The key elements of a restructured embargo would include the following: Removal of restrictions on the import of commodities that are not on the List of Dual Use Goods and Technologies and the Munitions List of the Wassenaar Arrangement or on the Schedules of Chemicals of the Chemical Weapons Convention. Continued prohibition of all imports and exports of a clearly military nature. Continued close but transparent scrutiny by the Sanctions Committee of contracts to import items that have "dual-use" applications.

Removal of restrictions on financial transactions involving civilian sectors of the economy, including foreign investments. Making all imported goods liable to international inspection at all Iraqi ports of entry in order to monitor compliance regarding restrictions on military and dual-use imports.

These recommendation would shift the emphasis from seeking to block all Iraqi government access to foreign exchange, and in the process continuing to choke the entire Iraqi economy, to preventing Iraq from importing military and dual-use commodities. We recognize that making all imports liable to inspection at ports of entry would incur substantial expense. This should be funded out of Iraq's export revenues, much as U.N. operations, including UNSCOM, have been funded since 1991. To the extent that Iraq does not permit such inspections in return for lifting non-military parts of the embargo, this proposal would require the consent of Iraq's immediate neighbors—Turkey, Iran, and Jordan. All three countries have, to varying degrees, argued for lifting of the comprehensive embargo, and would reap considerable benefits from the re-establishment of trade with Iraq, even if that trade includes an inspections regime. Any effective coercive measure of this sort involves high costs. Until now, those costs have been borne disproportionately by ordinary Iraqis, to the detriment of their lives and well-being. Our proposal is to focus the sanctions in order to reduce substantially the severe collateral impact on the Iraqi population.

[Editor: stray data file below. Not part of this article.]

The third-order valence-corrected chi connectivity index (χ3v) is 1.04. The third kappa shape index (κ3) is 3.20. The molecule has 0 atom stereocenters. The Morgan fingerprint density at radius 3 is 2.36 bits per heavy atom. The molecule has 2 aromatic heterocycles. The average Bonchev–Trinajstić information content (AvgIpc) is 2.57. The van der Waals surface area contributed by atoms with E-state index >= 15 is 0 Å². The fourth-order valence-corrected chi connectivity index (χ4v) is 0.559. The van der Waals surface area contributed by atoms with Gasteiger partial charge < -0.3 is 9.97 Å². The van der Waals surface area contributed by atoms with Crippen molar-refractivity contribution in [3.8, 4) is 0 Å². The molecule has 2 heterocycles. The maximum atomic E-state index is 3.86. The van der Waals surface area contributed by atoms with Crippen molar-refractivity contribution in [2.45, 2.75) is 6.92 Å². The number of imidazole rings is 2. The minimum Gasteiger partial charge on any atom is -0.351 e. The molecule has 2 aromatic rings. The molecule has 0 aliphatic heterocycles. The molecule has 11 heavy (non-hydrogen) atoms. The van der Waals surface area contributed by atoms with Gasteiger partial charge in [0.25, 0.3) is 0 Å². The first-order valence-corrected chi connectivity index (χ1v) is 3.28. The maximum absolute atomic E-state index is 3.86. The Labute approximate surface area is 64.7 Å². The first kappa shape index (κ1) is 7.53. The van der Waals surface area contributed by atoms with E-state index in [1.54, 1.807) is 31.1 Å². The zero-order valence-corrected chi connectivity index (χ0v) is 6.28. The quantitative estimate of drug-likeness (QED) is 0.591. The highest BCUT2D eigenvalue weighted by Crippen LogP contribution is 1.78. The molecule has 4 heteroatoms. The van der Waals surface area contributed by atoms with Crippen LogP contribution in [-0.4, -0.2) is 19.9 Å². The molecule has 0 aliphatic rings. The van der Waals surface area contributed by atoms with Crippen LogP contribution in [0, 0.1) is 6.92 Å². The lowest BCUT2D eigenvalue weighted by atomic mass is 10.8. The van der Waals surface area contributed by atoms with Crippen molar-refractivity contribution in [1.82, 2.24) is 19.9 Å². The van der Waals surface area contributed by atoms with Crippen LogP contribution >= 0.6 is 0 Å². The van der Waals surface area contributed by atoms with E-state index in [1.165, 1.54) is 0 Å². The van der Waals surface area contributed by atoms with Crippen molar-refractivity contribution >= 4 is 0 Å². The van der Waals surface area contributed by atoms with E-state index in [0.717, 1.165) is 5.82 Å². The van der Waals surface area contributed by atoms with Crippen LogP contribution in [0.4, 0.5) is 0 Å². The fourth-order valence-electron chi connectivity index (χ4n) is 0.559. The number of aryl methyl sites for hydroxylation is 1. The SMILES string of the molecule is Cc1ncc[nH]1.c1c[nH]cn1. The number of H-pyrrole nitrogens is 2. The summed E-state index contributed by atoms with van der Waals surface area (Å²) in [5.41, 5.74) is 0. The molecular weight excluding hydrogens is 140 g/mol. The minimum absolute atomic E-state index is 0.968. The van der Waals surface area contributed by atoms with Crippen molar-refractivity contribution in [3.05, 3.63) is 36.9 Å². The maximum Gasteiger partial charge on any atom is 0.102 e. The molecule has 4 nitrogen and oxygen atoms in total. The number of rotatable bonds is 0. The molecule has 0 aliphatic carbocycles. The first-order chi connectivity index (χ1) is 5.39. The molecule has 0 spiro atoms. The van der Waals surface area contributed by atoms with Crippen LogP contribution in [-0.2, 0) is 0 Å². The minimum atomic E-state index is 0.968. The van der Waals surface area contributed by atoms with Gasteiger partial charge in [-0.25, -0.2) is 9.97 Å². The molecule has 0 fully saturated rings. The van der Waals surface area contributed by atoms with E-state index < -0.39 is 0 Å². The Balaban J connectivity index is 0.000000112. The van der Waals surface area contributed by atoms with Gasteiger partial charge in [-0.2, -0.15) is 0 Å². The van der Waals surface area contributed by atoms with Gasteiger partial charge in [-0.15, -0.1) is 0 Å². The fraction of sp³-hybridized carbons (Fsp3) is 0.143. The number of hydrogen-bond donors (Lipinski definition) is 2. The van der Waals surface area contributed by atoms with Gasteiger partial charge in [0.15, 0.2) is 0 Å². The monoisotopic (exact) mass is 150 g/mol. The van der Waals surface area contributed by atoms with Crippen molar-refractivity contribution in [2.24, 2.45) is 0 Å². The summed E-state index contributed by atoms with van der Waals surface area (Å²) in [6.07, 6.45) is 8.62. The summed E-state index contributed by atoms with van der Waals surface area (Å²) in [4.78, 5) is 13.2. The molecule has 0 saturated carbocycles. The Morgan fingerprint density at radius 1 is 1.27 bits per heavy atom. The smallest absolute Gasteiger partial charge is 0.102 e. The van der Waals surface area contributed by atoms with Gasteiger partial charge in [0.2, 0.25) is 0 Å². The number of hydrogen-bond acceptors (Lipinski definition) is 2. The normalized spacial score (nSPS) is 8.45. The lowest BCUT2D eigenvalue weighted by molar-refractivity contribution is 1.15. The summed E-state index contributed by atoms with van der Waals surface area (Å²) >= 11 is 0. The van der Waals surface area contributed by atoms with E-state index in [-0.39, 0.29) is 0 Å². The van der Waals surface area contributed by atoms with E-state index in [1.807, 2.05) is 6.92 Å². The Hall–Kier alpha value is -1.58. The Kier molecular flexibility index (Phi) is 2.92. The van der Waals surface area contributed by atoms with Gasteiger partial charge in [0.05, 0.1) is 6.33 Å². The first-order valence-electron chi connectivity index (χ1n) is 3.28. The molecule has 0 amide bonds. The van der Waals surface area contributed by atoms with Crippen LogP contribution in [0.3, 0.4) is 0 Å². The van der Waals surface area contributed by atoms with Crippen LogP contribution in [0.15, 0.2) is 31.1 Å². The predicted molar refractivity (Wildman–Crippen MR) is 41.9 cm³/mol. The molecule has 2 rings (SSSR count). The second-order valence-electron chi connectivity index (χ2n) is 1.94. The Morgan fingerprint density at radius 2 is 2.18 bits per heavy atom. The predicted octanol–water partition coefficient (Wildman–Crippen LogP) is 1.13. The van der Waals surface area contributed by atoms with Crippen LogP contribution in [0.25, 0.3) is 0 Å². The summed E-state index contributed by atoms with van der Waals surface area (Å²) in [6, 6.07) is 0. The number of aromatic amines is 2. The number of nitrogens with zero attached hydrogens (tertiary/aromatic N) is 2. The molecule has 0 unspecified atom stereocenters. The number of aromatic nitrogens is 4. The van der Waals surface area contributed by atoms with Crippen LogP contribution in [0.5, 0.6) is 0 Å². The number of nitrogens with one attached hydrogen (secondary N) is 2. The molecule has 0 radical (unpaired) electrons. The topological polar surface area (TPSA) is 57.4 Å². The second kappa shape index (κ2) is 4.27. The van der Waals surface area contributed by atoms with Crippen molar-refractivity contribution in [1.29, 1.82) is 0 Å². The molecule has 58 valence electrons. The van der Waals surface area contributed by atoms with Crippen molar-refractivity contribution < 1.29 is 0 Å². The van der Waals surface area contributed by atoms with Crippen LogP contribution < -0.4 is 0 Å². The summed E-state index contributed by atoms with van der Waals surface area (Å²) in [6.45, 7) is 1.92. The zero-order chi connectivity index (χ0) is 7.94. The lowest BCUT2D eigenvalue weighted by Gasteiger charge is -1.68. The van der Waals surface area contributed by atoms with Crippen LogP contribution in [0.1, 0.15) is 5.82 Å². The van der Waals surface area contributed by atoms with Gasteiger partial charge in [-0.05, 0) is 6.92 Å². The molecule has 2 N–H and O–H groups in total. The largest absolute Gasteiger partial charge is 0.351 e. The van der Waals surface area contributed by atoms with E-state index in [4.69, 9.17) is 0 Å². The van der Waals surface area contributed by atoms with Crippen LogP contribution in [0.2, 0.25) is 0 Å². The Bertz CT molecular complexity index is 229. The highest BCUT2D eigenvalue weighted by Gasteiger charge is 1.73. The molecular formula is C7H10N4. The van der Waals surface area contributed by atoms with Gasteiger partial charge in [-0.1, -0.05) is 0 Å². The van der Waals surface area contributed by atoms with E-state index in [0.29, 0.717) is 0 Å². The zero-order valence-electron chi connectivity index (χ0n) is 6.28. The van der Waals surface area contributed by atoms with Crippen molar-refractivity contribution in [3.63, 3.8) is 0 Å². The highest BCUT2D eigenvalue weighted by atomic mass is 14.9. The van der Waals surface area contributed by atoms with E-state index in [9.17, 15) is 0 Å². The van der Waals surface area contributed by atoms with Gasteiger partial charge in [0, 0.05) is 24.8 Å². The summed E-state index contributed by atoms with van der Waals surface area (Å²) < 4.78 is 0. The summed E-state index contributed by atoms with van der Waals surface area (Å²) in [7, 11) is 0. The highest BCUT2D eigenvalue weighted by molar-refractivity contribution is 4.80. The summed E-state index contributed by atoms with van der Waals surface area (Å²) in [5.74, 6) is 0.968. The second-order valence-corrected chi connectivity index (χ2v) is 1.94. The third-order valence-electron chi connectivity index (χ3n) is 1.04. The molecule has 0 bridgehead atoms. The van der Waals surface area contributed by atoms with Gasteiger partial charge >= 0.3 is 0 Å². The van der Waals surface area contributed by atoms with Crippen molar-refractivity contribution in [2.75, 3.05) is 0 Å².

Holding Iraq's leaders accountable: Human Rights Watch urges the Council to establish an international criminal tribunal, such as the tribunals the Council has created to address criminal accountability in former Yugoslavia and in Rwanda, to examine available evidence regarding the responsibility of Iraq's leaders for war crimes, genocide, and crimes against humanity, and to bring those responsible to justice. The investigation should include the genocidal 1988 campaign to evacuate the Kurdish countryside, the so-called Anfal campaign, as well as war crimes during the occupation of Kuwait and crimes against humanity that have been credibly reported during the period from the Gulf war up to the present. The Council should provide all necessary resources for the Tribunal to fulfill its mandate in a timely and effective manner.

The Council should also request all countries to cooperate in arresting and bringing to justice in national courts Iraqi officials and former officials who appear within their national frontiers and for whom probable cause of responsibility for such crimes can be established.

Monitoring Humanitarian Impact: Under Resolution 666 (1990), the Council insisted that it alone would determine whether "humanitarian circumstances" had arisen, and instructed the sanctions committee to keep the situation under "constant review." Neither the Council nor the Committee has done this since July 1991, when the Council received the report on humanitarian needs in Iraq from Sadruddin Aga Khan, the Secretary-General's special representative. Those members who have been the strongest proponents of continued sanctions have disparaged reports by specialized U.N. and other humanitarian agencies in the field but have not sought to develop more reliable or accurate accounts. The Notes of the president of the Council on "The Work of the Sanctions Committee," issued on January 29, 1999 (S/1999/92), expressed the consensus of the Council that "sanctions committees should monitor, throughout the sanctions regime, the humanitarian impact of sanctions on vulnerable groups..." In the case of Iraq, this recommendation has yet to be taken up.